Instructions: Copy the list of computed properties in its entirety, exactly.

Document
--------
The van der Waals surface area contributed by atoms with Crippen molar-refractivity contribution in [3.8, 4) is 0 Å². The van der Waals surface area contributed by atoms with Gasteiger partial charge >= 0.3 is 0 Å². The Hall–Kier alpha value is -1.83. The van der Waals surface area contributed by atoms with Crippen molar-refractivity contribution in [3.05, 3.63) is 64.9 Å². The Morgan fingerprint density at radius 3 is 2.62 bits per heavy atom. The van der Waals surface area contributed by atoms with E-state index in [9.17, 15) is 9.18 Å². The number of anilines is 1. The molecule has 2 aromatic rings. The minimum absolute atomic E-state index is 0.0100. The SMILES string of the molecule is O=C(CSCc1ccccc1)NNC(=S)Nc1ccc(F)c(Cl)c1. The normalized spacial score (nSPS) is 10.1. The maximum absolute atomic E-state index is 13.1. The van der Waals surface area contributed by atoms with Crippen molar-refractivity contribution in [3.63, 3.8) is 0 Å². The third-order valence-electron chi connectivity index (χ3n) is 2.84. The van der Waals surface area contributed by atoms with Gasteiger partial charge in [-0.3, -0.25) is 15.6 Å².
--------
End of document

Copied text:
The van der Waals surface area contributed by atoms with Crippen molar-refractivity contribution in [3.8, 4) is 0 Å². The van der Waals surface area contributed by atoms with Gasteiger partial charge >= 0.3 is 0 Å². The Hall–Kier alpha value is -1.83. The van der Waals surface area contributed by atoms with Crippen molar-refractivity contribution in [3.05, 3.63) is 64.9 Å². The Morgan fingerprint density at radius 3 is 2.62 bits per heavy atom. The van der Waals surface area contributed by atoms with E-state index in [9.17, 15) is 9.18 Å². The number of anilines is 1. The molecule has 2 aromatic rings. The minimum absolute atomic E-state index is 0.0100. The SMILES string of the molecule is O=C(CSCc1ccccc1)NNC(=S)Nc1ccc(F)c(Cl)c1. The normalized spacial score (nSPS) is 10.1. The maximum absolute atomic E-state index is 13.1. The van der Waals surface area contributed by atoms with Crippen molar-refractivity contribution in [3.63, 3.8) is 0 Å². The third-order valence-electron chi connectivity index (χ3n) is 2.84. The van der Waals surface area contributed by atoms with Gasteiger partial charge in [-0.3, -0.25) is 15.6 Å².